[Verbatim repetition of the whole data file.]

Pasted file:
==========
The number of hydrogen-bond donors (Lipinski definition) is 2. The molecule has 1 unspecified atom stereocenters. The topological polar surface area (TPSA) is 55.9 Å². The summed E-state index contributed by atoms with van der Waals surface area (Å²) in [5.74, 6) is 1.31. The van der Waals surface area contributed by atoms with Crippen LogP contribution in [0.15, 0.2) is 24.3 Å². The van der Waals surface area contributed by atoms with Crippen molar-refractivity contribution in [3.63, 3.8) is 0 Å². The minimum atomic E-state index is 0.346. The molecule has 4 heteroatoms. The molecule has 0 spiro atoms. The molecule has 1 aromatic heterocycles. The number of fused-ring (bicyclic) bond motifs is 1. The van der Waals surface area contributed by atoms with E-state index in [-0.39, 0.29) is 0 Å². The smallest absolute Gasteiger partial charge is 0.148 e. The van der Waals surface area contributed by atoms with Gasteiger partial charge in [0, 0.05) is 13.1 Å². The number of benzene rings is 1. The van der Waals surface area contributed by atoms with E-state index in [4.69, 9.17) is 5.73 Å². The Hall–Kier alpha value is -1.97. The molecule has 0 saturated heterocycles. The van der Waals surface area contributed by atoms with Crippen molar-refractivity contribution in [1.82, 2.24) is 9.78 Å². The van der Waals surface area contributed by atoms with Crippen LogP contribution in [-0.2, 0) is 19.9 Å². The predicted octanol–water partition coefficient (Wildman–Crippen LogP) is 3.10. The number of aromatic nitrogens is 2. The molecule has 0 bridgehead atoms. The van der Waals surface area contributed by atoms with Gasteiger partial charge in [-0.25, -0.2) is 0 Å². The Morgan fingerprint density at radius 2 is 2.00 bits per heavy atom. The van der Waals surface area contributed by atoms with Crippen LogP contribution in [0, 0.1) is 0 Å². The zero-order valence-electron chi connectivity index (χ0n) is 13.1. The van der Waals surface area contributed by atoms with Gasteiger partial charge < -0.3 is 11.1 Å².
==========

The number of hydrogen-bond donors (Lipinski definition) is 2. The molecule has 1 unspecified atom stereocenters. The topological polar surface area (TPSA) is 55.9 Å². The summed E-state index contributed by atoms with van der Waals surface area (Å²) in [5.74, 6) is 1.31. The van der Waals surface area contributed by atoms with Crippen LogP contribution in [0.15, 0.2) is 24.3 Å². The van der Waals surface area contributed by atoms with Crippen molar-refractivity contribution in [3.63, 3.8) is 0 Å². The minimum atomic E-state index is 0.346. The molecule has 4 heteroatoms. The molecule has 0 spiro atoms. The molecule has 1 aromatic heterocycles. The number of fused-ring (bicyclic) bond motifs is 1. The van der Waals surface area contributed by atoms with E-state index in [-0.39, 0.29) is 0 Å². The smallest absolute Gasteiger partial charge is 0.148 e. The van der Waals surface area contributed by atoms with Gasteiger partial charge in [0, 0.05) is 13.1 Å². The number of benzene rings is 1. The van der Waals surface area contributed by atoms with E-state index in [4.69, 9.17) is 5.73 Å². The Hall–Kier alpha value is -1.97. The molecule has 0 saturated heterocycles. The van der Waals surface area contributed by atoms with Crippen molar-refractivity contribution in [1.82, 2.24) is 9.78 Å². The van der Waals surface area contributed by atoms with Crippen LogP contribution in [-0.2, 0) is 19.9 Å². The predicted octanol–water partition coefficient (Wildman–Crippen LogP) is 3.10. The number of aromatic nitrogens is 2. The molecule has 0 bridgehead atoms. The van der Waals surface area contributed by atoms with Gasteiger partial charge in [-0.25, -0.2) is 0 Å². The Morgan fingerprint density at radius 2 is 2.00 bits per heavy atom. The van der Waals surface area contributed by atoms with Crippen LogP contribution in [0, 0.1) is 0 Å². The zero-order valence-electron chi connectivity index (χ0n) is 13.1. The van der Waals surface area contributed by atoms with Gasteiger partial charge < -0.3 is 11.1 Å².